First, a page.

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Fed Explores Impact of a Central Bank Digital Currency on Commercial Lending

November 11, 2020, 09:10 AM
Filed Under: Industry News
Related: Federal Reserve

The introduction of a central bank digital currency (CBDC) raises long-standing questions relating to the provision of public and private money, and the ability of the central bank to use CBDC as a means for transmitting monetary policy directly to households, according to a new paper from the Federal Reserve. The theoretical literature on CBDC to date relates to these questions by focusing on the effect of introducing a CBDC (i) on commercial banks, and (ii) on monetary policy and financial stability, and the resulting welfare implications. Policymakers have also taken a keen interest in these questions, among others (Bank for International Settlements 2018).

Broadly, the literature that studies CBDC considers it to be a means of payment that can pay interest and that does not necessarily need to be held in an account at a commercial bank. Though there is no universally agreed-upon definition of CBDC by policymakers or academics, thus far the literature has studied the implications of a central bank liability held directly by the public1. The models and assumptions in the literature so far provide streamlined frameworks to answer questions about the effects of CBDC at the micro- and macro-levels, while abstracting from many of the complex design issues of interest to policymakers.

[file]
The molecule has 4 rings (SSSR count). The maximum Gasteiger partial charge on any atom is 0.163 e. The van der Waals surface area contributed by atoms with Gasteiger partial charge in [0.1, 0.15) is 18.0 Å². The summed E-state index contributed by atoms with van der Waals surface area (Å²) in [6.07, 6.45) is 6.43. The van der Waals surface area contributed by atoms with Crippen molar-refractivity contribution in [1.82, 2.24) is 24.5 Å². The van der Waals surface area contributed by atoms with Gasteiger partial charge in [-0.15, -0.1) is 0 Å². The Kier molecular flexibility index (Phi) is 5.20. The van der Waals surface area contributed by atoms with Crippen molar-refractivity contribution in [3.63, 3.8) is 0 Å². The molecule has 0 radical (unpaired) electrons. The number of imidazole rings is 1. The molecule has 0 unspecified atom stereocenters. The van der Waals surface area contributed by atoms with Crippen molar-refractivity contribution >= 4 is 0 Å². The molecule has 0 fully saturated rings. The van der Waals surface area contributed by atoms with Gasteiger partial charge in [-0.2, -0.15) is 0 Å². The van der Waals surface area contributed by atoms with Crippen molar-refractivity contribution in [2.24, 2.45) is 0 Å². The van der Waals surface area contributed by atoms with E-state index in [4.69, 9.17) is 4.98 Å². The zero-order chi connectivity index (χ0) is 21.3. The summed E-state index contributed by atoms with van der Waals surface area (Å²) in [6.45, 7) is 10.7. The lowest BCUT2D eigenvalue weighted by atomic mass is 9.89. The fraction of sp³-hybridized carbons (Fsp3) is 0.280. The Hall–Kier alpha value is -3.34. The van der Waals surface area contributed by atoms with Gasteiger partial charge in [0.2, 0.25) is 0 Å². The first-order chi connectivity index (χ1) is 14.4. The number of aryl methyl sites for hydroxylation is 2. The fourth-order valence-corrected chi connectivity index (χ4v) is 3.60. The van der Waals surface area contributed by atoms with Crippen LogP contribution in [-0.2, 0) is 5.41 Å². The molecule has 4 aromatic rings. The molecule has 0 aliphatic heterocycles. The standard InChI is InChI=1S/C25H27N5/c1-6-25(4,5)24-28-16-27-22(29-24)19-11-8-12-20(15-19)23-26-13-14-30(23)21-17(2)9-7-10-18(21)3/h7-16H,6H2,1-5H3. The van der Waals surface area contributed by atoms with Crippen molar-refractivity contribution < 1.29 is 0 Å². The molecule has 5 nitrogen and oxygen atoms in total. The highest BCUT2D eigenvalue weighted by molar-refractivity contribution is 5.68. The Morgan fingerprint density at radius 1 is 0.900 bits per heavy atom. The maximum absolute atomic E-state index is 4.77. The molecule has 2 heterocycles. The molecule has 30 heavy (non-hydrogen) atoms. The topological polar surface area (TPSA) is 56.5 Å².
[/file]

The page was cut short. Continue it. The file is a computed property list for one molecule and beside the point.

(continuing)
CBDC's Effect on Commercial Banks

The first strand of the literature asks how CBDC will affect commercial banks. Fundamentally, CBDC can serve as an interest-bearing substitute to commercial bank deposits. Faced with such a substitute, commercial banks may respond by changing the deposit rates they offer to savers and, because of the resulting impact on banks' funding cost, the terms of the loans they offer to borrowers. As a result, both the quantity of bank deposits and the volume of bank-intermediated lending may change with the introduction of a CBDC. In this respect, this strand of the literature can speak to the concern of some policymakers that the introduction of CBDC may replace banks' main source of funding and cause disintermediation of commercial banks, which in turn may lead to a decrease in their lending.

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